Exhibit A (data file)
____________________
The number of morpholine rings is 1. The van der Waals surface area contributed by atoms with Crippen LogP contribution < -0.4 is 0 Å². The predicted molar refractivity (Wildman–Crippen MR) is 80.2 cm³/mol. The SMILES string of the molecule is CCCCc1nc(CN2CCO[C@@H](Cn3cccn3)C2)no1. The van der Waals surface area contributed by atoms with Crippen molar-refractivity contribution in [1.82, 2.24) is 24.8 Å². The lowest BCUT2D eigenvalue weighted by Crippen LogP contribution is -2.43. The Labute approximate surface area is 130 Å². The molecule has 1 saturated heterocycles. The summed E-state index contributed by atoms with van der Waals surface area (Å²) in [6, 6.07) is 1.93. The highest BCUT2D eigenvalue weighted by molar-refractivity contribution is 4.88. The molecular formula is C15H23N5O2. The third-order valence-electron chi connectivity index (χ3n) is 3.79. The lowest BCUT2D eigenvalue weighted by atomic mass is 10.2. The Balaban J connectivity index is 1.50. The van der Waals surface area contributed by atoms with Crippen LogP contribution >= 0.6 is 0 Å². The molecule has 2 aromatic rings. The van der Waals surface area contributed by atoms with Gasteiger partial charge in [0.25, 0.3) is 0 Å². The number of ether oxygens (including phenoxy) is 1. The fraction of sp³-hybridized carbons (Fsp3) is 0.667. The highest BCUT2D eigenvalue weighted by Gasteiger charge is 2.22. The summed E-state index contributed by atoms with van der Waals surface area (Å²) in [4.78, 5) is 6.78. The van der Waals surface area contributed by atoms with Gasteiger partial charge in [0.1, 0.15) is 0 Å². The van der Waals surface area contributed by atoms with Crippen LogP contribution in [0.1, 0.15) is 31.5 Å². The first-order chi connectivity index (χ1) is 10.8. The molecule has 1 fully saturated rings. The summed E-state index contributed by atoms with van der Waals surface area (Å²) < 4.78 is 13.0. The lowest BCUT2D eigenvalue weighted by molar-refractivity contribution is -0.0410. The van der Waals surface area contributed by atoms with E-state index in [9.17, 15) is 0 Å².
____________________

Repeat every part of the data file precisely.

The number of morpholine rings is 1. The van der Waals surface area contributed by atoms with Crippen LogP contribution < -0.4 is 0 Å². The predicted molar refractivity (Wildman–Crippen MR) is 80.2 cm³/mol. The SMILES string of the molecule is CCCCc1nc(CN2CCO[C@@H](Cn3cccn3)C2)no1. The van der Waals surface area contributed by atoms with Crippen molar-refractivity contribution in [1.82, 2.24) is 24.8 Å². The lowest BCUT2D eigenvalue weighted by Crippen LogP contribution is -2.43. The Labute approximate surface area is 130 Å². The molecule has 1 saturated heterocycles. The summed E-state index contributed by atoms with van der Waals surface area (Å²) in [6, 6.07) is 1.93. The highest BCUT2D eigenvalue weighted by molar-refractivity contribution is 4.88. The molecular formula is C15H23N5O2. The third-order valence-electron chi connectivity index (χ3n) is 3.79. The lowest BCUT2D eigenvalue weighted by atomic mass is 10.2. The Balaban J connectivity index is 1.50. The van der Waals surface area contributed by atoms with Crippen LogP contribution >= 0.6 is 0 Å². The molecule has 2 aromatic rings. The van der Waals surface area contributed by atoms with Gasteiger partial charge in [0.25, 0.3) is 0 Å². The number of ether oxygens (including phenoxy) is 1. The fraction of sp³-hybridized carbons (Fsp3) is 0.667. The highest BCUT2D eigenvalue weighted by Gasteiger charge is 2.22. The summed E-state index contributed by atoms with van der Waals surface area (Å²) in [4.78, 5) is 6.78. The van der Waals surface area contributed by atoms with Gasteiger partial charge in [0.1, 0.15) is 0 Å². The van der Waals surface area contributed by atoms with Crippen LogP contribution in [0.1, 0.15) is 31.5 Å². The first-order chi connectivity index (χ1) is 10.8. The molecule has 1 fully saturated rings. The summed E-state index contributed by atoms with van der Waals surface area (Å²) < 4.78 is 13.0. The lowest BCUT2D eigenvalue weighted by molar-refractivity contribution is -0.0410. The van der Waals surface area contributed by atoms with E-state index in [9.17, 15) is 0 Å².